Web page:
This time around, it likely will be different. Oklahoma State Judge Steven Taylor has given Nichols’ defense the green light to present evidence of other conspirators. Taylor will then decide if the jury hears it. The judge also warned prosecutors that he would dismiss the case if state or federal governments have withheld important material from the defense that could help show the defendant’s innocence. State prosecutors have assured the judge that all relevant material was turned over.
Despite that assurance, the Weekly turned up a signed declaration, provided by Nichols’ current prosecutor, Oklahoma County Assistant District Attorney Sandra Howell-Elliot, in January 2000, stating that the FBI had denied defense teams and the state “intra-agency memoranda between the FBI and a host of other agencies.”
Howell-Elliot filed her declaration in opposition to a freelance writer’s unsuccessful bid to access evidence not introduced in the federal trials. She also claimed the release of these memos would interfere “with our pending enforcement action [Nichols’ trial].”
U.S. District Judge Wayne Alley, who wanted to deny the request, but left the final decision up to the trial judge in McVeigh and Nichols’ case, also noted, “The FBI’s list of responsive materials from its Oklahoma City Field Office includes numerous other videotapes dated April 19, 1995, from several sources.” None of these tapes were released.
According to news reports, FBI agents tried unsuccessfully to interview McVeigh on death row in the hope he would fill in the blanks about the case — for instance, McVeigh’s whereabouts the night before the attack. Officially, they remain a mystery.
But a number of witnesses at an Oklahoma City motel tried to help the FBI answer that question back in 1995. The two-story motel, with its 50 Holiday Inn–style rooms, sits atop several acres, some seven miles from downtown Oklahoma City.
The motel’s co-owner and one current and one former employee, speaking on condition of anonymity, insist McVeigh and some of the Iraqis investigated by former TV reporter Davis were there on April 18. The owner says McVeigh arrived late that afternoon. The motel owner says he was doing maintenance in one of the rooms when the stench of diesel fumes hit him. (The truck bomb was a mixture of diesel fuel and ammonium nitrate.) “I walked outside to see where it was coming from and discovered it was the Ryder.”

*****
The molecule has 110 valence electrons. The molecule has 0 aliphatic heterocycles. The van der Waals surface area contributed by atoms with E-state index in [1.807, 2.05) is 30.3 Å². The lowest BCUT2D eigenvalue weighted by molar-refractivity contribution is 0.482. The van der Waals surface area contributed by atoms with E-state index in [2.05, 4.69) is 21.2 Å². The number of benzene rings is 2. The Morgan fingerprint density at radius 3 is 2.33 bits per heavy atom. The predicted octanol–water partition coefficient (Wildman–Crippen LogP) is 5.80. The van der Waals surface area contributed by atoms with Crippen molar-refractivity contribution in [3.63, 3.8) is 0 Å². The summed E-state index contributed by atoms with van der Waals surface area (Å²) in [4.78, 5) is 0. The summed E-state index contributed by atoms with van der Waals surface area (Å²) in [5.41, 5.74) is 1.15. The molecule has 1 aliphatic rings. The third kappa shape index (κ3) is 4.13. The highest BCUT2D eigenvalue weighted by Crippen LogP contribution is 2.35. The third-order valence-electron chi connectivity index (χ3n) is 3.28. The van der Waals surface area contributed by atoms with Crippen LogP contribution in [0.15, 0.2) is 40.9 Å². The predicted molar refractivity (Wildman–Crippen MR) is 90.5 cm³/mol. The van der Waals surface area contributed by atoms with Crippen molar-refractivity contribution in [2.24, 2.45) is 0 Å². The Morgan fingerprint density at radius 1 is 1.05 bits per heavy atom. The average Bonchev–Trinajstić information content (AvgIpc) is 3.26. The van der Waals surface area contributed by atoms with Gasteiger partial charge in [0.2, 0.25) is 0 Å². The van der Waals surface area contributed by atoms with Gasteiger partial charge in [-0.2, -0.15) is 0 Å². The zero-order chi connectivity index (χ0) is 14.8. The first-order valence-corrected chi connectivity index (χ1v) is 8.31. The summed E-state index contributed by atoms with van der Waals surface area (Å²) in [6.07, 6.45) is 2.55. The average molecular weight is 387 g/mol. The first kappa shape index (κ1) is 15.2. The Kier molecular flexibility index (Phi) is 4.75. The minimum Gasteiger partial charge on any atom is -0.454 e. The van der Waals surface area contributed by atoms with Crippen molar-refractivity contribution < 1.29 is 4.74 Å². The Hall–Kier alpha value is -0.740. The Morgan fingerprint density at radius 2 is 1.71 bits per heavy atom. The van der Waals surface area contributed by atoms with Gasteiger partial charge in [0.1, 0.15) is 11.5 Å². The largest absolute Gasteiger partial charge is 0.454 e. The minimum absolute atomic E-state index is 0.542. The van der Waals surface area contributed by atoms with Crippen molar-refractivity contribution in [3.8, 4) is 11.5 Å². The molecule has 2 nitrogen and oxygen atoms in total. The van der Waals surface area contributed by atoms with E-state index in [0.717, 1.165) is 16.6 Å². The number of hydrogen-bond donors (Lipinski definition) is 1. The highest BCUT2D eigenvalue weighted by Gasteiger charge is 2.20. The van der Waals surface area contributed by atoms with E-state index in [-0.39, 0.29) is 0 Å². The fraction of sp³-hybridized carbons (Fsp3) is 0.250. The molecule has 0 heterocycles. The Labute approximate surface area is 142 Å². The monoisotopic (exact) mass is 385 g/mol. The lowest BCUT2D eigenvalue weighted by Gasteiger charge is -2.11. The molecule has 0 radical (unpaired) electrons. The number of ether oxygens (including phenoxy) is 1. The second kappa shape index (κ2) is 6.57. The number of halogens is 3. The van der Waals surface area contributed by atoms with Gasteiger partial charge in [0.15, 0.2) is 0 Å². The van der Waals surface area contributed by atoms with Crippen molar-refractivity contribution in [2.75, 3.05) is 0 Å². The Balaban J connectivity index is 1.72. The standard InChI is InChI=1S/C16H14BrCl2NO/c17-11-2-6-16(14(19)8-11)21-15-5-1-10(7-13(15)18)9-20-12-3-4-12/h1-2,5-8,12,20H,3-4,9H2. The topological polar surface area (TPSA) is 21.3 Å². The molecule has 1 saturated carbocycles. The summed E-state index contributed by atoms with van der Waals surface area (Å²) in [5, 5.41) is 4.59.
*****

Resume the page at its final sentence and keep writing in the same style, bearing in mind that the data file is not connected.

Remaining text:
McVeigh had parked in an area reserved for recreational vehicles. The owner intended to tell McVeigh to move it. But the truck had disappeared by the time he checked back on it. After the bombing, the owner learned the Ryder truck had been seen at a gas station next to the motel. The attendant told him a Middle Eastern man had bought a lot of diesel. He gave Davis a signed affidavit stating that the driver “paid $120 cash for 100 gallons of diesel fuel.”
The attendant remembered the sale because his customers mostly use credit cards. He told Davis he “scrutinizes” his customers’ faces because he’s been robbed once at gunpoint. He also identified the man from a photo lineup (supplied by KFOR-TV).
The owner says his employees found the Ryder “parked on a gravel-covered area behind the motel the next morning.” The owner also says a brown sport utility vehicle arrived at the same time as the Ryder truck and parked beside it. Two Middle Eastern–looking men were inside. A Mercury Marquis turned up on April 16 and drove on and off the lot until the morning of April 19. (A highway patrolman stopped McVeigh on the interstate shortly after the attack for driving his Mercury Marquis without a license plate. He was arrested for possession of a concealed weapon.)
The owner says McVeigh was with several Iraqis. He and several of his employees picked out their faces from a photo spread provided by Davis and KFOR-TV. The owner insists he also matched one of these men to the FBI’s John Doe No. 2 profile sketch. It was the same man identified by the station attendant. One of the Iraqis, Hussain Alhussaini, later came forward and identified himself as the person being fingered in Davis’ reports as John Doe No. 2.
The rooms have been redecorated since 1995, says the owner. “But the room McVeigh used still has two double beds, a small bathroom and vanity. Back then it also had tan striped wallpaper, a white ceiling and gray carpet. But that’s all changed,” he adds. “It was ugly.”
The morning of April 19, McVeigh and John Doe No. 2 drove the Ryder out shortly before 8 a.m. The Mercury Marquis and the SUV followed them out, the owner continues. “About a half-hour after the bombing, the SUV came back. It raced onto the property and drove to a drainage ditch at the far end of the lot,” he adds. “I was standing with my maintenance man, and we stared at it because it seemed strange.”
At the time, the owner and his employee were focused on the plume of black smoke rising from the Murrah Building. “It was incredible. We felt the shock wave from the explosion,” the owner explains. “It rattled doors and windows throughout the motel.”